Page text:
Researchers from Annovis Bio also shared results from a Phase 2 trial looking at the effects of people with Parkinson’s disease. In this research they looked at five different doses of the drug and tested them against a placebo.

Researchers found the 10mg and 20mg doses improved people’s mobility the most. This data supported the FDA’s decision to award a phase 3 trial for Parkinson’s disease.

Dr Rosa Sancho, at Alzheimer’s Research UK, said:
“These findings need to be interpreted with caution as research investigating this drug in people with Alzheimer’s disease is at an early stage, with only a few people receiving the drug. The researchers are planning further short term and longer-term clinical trials to find out more about any clinical benefits of the drug in people living with Alzheimer’s, and we hope these build on the early promise shown in the data presented today.

“While there are many differences between neurodegenerative diseases, there are also commonalities, so it’s encouraging to see the same drug in clinical trials for Alzheimer’s and Parkinson’s disease.”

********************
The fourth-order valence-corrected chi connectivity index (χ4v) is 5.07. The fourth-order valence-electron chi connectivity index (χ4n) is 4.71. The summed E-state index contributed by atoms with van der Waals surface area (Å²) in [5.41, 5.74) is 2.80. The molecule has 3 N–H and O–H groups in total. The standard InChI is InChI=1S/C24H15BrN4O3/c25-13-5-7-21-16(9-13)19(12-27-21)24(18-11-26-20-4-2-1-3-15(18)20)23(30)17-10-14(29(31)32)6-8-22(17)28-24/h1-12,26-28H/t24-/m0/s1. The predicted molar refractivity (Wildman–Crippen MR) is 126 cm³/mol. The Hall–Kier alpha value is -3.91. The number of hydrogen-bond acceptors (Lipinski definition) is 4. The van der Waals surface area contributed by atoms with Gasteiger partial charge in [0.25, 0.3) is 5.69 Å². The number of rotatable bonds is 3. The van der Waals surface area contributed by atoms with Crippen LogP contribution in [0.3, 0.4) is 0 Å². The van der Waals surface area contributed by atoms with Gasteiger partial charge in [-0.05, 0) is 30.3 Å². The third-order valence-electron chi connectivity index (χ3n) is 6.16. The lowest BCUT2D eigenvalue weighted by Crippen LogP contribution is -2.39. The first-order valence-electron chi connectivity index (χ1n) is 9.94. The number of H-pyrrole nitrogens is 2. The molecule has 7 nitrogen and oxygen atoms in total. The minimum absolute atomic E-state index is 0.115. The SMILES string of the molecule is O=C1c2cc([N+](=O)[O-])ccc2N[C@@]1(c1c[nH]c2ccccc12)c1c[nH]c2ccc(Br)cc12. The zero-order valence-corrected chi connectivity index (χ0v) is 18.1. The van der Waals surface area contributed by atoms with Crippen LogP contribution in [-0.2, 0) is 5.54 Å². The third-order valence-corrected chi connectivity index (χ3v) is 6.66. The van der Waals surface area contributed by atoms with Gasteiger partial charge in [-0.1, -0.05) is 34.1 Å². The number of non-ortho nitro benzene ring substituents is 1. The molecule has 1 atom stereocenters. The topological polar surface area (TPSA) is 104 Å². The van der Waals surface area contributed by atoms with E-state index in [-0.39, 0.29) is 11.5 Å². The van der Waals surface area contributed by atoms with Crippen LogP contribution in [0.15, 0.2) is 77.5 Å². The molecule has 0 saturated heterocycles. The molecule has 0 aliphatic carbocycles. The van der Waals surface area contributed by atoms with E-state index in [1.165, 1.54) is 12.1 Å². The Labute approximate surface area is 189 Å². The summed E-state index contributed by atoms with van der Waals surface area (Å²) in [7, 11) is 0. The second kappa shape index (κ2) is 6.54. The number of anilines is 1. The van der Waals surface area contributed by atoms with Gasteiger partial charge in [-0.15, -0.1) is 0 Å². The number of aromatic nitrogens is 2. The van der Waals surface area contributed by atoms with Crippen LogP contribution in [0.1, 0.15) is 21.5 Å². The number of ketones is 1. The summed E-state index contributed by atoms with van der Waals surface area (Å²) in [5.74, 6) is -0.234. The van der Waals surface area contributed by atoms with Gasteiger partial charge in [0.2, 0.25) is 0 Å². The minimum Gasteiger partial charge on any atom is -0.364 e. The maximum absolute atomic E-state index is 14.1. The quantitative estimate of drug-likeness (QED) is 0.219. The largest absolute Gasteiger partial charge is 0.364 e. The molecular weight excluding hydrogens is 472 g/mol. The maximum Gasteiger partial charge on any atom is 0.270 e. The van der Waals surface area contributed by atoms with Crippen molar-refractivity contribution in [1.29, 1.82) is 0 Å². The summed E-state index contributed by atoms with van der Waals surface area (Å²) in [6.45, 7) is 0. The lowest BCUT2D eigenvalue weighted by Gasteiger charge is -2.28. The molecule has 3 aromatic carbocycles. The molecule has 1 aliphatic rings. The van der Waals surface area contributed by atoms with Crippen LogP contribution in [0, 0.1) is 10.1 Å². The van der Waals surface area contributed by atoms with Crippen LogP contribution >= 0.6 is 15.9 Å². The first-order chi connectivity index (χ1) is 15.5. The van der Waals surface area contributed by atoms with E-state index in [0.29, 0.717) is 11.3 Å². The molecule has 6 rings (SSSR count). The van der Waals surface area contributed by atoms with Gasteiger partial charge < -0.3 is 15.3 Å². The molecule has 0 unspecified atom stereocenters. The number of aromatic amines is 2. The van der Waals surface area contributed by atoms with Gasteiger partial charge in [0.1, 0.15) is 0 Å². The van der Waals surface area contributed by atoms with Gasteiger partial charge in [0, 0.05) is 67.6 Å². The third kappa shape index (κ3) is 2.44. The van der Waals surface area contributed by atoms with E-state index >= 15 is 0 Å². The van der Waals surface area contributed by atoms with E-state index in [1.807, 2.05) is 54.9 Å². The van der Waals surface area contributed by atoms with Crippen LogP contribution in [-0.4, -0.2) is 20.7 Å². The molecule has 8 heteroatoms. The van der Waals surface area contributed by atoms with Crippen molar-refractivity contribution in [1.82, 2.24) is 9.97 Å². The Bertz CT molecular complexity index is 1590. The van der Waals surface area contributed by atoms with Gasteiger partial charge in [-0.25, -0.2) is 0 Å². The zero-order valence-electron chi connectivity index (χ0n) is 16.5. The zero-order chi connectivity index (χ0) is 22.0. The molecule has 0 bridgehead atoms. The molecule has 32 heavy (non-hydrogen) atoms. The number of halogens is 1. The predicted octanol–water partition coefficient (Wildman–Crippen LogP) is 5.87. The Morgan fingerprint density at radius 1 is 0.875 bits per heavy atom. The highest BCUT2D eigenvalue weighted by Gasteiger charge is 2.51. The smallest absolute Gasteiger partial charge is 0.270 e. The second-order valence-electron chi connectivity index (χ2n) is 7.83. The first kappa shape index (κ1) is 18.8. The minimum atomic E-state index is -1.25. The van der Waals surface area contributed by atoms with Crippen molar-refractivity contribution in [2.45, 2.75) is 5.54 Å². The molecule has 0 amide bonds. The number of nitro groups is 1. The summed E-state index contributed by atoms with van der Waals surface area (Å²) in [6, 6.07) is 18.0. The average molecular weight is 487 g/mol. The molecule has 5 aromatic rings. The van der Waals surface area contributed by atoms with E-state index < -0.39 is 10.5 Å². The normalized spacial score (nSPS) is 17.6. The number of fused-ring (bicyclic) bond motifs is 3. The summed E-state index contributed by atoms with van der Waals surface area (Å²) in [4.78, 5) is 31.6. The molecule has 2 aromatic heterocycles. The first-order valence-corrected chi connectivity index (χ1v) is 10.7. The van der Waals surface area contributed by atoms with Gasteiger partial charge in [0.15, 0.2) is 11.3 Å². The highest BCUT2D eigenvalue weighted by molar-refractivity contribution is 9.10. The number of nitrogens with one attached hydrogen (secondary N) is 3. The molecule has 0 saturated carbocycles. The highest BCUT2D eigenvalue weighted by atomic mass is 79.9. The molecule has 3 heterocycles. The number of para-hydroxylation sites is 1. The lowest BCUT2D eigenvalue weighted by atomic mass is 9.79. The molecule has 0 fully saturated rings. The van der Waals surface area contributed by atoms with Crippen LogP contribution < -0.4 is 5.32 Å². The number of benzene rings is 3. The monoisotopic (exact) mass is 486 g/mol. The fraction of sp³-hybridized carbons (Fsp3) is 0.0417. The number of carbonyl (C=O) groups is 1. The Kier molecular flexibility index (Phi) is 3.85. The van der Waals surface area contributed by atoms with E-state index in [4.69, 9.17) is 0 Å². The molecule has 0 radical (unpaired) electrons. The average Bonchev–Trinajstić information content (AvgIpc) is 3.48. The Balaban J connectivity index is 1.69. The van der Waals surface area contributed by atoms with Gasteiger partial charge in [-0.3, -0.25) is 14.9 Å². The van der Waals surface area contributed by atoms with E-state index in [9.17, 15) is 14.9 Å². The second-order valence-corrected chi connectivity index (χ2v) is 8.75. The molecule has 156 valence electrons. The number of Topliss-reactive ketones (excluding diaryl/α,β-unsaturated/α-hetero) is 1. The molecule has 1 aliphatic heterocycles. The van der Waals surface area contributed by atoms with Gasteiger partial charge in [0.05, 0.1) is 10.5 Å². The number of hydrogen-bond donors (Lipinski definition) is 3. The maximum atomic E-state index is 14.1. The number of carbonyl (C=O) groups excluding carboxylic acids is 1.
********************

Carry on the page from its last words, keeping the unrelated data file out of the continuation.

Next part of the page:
Safety data to be presented for T3D-959 – a drug that targets brain glucose

Researchers from the US will present results from trials of an experimental drug that targets impaired glucose and lipid metabolism, both of which are impaired in Alzheimer’s disease.

The drug called T3D-959 acts to overcome insulin resistance, maintain brain metabolism and keep the brain functioning well.

The drug is designed to be taken orally once-a-day for 24-weeks, and researchers are investigating three different doses of the drug – 15g, 30mg, 45mg – and comparing against a placebo.

In a phase 2a trial, researchers will look to see whether the drug improves people’s memory and thinking.

They will also look at other measures including markers of disease in the blood and spinal fluid.

The ongoing trial, called PIONEER, started in March 2021 and is looking at over 250 people with mild to moderate Alzheimer’s disease.

Head of Research, Dr Rosa Sancho, said:
“Alzheimer’s is a complex disease involving changes in several different biological processes. A growing body of evidence points to the important role of glucose – the fuel that cells in the body and brain typically use to function and survive. Improving the way our brain cells use energy is a promising strategy for slowing the effects of diseases like Alzheimer’s.